by Andy Boyd

Click here for audio of Episode 3165

Today, not-so-dumb luck. The University of Houston presents this series about the machines that make our civilization run, and the people whose ingenuity created them.

Thomas Edison, one of the great inventors of all time, once said, "Genius is one percent inspiration and ninety-nine percent perspiration." But he failed to mention another vital element of the inventive mind: observation.

Great ideas don't spring from empty gray matter. We need to read and learn; to see and experience. The inventive mind is fertile ground, but seeds must be planted if anything's to spring forth. The more we observe, the more knowledge we have to build upon.

Then there's the flip side of observation. It doesn't simply provide food for thought. It also helps us recognize invention when we happen to stumble upon it.

A surprising number of inventions were accidental -- the result of looking for one thing but finding another. In 1938, DuPont chemist Roy Plunkett was working to create an alternative to the refrigerant Freon. He stored Freon gas for his experiments in canisters that contained iron. Returning to his lab one morning, he discovered the gas and iron had reacted to form a white, flaky, very slippery powder. Rather than throw it out, he studied it. We now know it as the non-stick coating Teflon.

  Photo Credit: E.A. Boyd

Artificial sweeteners have a rich history of serendipitous discovery. It's not entirely surprising. If a researcher inadvertently tastes something sweet -- that's safe and low-calorie, too -- it's going to get attention. Ira Remsen failed to wash his hands before dinner after working with coal tar - a thick, black organic liquid that's a byproduct of coal processing. The sweetness he tasted led to the discovery of Saccharin. Aspartame, the sweetener in Equal and NutraSweet, was uncovered while searching for an anti-ulcer drug.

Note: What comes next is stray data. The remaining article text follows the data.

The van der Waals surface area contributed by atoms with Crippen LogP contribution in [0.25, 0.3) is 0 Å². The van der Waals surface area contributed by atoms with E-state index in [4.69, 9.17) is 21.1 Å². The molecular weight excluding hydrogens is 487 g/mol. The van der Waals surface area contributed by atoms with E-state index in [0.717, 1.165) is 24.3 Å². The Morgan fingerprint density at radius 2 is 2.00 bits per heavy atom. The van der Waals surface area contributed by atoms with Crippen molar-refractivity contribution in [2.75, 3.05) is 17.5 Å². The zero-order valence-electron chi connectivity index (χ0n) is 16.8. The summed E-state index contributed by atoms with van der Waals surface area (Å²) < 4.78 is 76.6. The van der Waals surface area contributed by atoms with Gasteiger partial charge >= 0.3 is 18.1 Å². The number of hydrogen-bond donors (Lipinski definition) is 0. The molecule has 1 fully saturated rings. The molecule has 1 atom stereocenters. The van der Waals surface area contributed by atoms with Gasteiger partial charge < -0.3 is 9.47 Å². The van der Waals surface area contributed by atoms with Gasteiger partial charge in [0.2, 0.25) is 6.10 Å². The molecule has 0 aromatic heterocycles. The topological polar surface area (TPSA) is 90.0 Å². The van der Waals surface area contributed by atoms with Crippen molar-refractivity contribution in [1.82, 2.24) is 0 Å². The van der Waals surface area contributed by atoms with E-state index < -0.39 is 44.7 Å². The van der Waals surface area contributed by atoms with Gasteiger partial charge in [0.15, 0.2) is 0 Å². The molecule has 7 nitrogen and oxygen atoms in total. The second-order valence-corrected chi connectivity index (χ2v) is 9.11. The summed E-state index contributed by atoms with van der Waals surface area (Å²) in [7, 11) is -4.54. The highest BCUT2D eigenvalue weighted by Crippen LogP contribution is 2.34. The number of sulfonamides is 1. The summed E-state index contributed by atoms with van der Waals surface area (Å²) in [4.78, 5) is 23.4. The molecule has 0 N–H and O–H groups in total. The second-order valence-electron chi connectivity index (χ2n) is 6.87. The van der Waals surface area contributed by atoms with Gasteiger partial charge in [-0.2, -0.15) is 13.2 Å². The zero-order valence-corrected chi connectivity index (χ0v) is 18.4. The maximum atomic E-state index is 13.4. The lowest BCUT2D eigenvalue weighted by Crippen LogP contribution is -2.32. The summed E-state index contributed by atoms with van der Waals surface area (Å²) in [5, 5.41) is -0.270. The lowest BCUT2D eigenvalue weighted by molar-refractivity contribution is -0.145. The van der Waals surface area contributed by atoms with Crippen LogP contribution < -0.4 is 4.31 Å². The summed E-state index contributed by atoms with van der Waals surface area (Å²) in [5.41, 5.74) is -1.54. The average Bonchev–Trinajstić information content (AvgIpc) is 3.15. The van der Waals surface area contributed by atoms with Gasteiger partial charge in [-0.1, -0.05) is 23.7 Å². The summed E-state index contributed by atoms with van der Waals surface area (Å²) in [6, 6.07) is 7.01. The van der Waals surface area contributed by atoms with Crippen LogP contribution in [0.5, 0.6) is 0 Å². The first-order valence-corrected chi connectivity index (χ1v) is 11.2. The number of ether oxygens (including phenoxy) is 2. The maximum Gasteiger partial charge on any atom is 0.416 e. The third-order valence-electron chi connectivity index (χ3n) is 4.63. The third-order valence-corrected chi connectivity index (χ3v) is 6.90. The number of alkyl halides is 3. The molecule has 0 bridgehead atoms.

Photo Credit: E.A. Boyd

In 1952, a time when very few women could be found in corporate research labs, Patsy Sherman was working on a new kind of rubber for the fuel lines in jet aircraft. Her lab assistant dropped a bottle of an experimental compound on his canvas sneaker. It wouldn't wash off. And over the ensuing weeks they discovered the sneaker didn't get dirty. The result? Scotchgard fabric protector.

Percy Spencer was working with radar equipment for a defense contractor when he discovered that the peanut chocolate bar in his pocket was melting. His observation led to the invention of the microwave oven. Researchers in England were studying a new drug for the treatment of heart disease. It didn't work. But it had a very noticeable side effect on men. Voila! Viagra.

Penicillin. Rogaine. Superglue. Safety glass. Plastic wrap. Silly Putty. Some life-saving; some just fun. We found them when we weren't looking. Lucky? Yes. Just lucky? Absolutely not. For as Louis Pasteur once observed, "In the field of observation, chance favors the prepared mind."

  Photo Credit: E.A. Boyd

I'm Andy Boyd at the University of Houston, where we're interested in the way inventive minds work.

This episode is an updated version of episode 2463.

For a related eipsode, see MICROWAVE OVEN

Serendipity. From the Wikipedia website: Accessed February 27, 2018.

Patsy Sherman. From the Famous Women Inventors website: Accessed February 27, 2018.